Selling Assets the Wrong Way
Suppose a grinning real estate agent knocks on your door with a proposal. He will buy your home (which you own free and clear) for a fair price if, in return, you promise to spend all the proceeds within one year and agree to rent back your property over the next 20 years for an amount that exceeds what you were paid. At the end of 20 years you will have to arrange a new rental agreement or become homeless.
At this point most property owners would recognize a scam and some might even summon the family pit bull to make sure that the slick salesman beats a hasty retreat.
However, what is an obvious scam to average taxpayers is called sound public policy by Sacramento politicians.
The Schwarzenegger administration plans to sell 24 state buildings, including the Ronald Reagan State Building in downtown Los Angeles, to raise $1.2 billion to help offset the budget deficit. If these were surplus properties for which the state had no further use, taxpayers would be cheering. Indeed, we’ve consistently argued that the state’s real estate portfolio has been mismanaged and offloading surplus property should be vigorously pursued. There is, for example, no reason whatsoever for the state owning a golf course which could be better managed in the private sector.
But, sadly, this is not the case with the current proposal. These are facilities that are being used and are important enough that the state is agreeing to lease back these properties for the next 20 years. Here is how this pencils out according to the Legislative Analyst's Office: The transaction amounts to borrowing at 10% interest over the next 35 years, an amount much more than the state pays for bonds.
Indeed, the long term financial commitment – in the form of a 20 year lease – is a stark admission that the subject property is not surplus. Thus we have the worst of all worlds from the perspective of fiscal prudence: All downside and no upside (other than a quick infusion of cash that will be quickly squandered by the same political elites who are more focused on the debate over the official state rock than they are with balancing the budget).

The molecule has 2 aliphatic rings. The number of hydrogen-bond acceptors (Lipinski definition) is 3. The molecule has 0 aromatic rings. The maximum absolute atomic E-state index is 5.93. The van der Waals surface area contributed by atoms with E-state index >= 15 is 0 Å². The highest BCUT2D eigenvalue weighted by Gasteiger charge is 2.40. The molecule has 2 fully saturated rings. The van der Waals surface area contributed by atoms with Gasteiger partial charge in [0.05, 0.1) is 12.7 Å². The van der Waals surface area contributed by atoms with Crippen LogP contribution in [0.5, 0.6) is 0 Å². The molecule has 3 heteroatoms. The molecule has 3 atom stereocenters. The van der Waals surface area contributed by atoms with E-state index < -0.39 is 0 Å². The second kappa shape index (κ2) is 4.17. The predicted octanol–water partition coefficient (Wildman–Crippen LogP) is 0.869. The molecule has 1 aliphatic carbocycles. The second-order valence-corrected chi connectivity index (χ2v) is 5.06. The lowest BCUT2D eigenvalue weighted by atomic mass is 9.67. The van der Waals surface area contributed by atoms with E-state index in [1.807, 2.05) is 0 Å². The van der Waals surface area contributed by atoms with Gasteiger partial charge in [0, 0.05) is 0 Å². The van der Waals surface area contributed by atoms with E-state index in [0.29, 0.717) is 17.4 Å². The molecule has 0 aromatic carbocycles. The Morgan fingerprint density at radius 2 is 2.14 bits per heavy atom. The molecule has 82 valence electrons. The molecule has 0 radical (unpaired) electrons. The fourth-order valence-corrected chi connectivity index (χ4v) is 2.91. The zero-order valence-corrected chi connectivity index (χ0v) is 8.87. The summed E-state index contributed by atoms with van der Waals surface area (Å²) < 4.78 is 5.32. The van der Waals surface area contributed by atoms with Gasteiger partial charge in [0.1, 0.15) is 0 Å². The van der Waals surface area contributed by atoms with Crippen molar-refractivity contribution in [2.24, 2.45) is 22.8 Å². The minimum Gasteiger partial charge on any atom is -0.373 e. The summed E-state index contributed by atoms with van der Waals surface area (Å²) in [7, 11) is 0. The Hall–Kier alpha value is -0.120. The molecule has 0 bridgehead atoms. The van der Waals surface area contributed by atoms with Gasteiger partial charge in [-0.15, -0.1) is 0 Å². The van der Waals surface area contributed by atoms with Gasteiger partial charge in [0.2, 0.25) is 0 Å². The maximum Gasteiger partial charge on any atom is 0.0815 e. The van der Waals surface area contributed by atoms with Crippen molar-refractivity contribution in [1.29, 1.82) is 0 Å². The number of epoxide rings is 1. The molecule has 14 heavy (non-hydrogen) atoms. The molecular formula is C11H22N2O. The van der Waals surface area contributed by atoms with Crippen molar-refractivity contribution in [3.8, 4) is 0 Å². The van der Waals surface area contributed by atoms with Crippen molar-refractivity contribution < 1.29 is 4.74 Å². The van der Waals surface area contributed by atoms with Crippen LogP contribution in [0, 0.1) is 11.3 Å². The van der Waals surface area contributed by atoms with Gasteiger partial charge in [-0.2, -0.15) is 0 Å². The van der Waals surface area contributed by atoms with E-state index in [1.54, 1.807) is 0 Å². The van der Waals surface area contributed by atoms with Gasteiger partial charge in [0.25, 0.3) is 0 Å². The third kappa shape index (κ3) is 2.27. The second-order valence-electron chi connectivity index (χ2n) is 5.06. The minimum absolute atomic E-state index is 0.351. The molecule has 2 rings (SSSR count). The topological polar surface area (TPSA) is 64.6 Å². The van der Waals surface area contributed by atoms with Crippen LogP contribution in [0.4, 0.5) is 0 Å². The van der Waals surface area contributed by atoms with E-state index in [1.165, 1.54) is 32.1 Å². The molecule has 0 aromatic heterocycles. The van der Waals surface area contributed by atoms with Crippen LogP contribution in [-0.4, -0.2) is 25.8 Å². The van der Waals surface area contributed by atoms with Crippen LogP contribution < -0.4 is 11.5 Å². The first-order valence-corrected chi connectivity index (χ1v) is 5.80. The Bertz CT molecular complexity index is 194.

This deal also runs contrary to the spirit of the law which requires voter approval of long term financial commitments. But the forces behind this scam know that voters would never agree to so burden the next generation of Californians which is why they are jamming through this sale that does nothing to fix the state’s addiction to overspending and, in fact, makes it worse.
Only in Sacramento does this make sense. Unemployment is up, personal income is down and so, too, is revenue to government. The politician’s response is to use tricks to avoid reality and the obvious need to cut back on spending in these times of economic crisis. Their goal is preserve the government status quo, regardless of how much it hurts already beleaguered taxpayers.
Ironically, the only two voices of reason that are coming from Sacramento on this issue are two officials affiliated with the political party not renowned for fiscal prudence. State Controller John Chiang and Treasurer Bill Lockyer, both Democrats, have blistered the real estate agreement as bad for taxpayers. Both serve on the Public Works Board, which granted final approval of the arrangement, but were outvoted by three Schwarzenegger appointees.
Taxpayers will be burdened with decades of lease payments, said Lockyer, while Chiang called the property sale and lease back another budget gimmick that pushes the state's fiscal challenges down the road. A spokesman for the one of the firms involved in financing the deal has been quoted as saying, "We're happy we came out on top."
The firms involved in this horrible deal did in fact come out on top. But the taxpayers came out on the bottom.
Now, where is the dog when we need him?
Jon Coupla (www.hjta.com)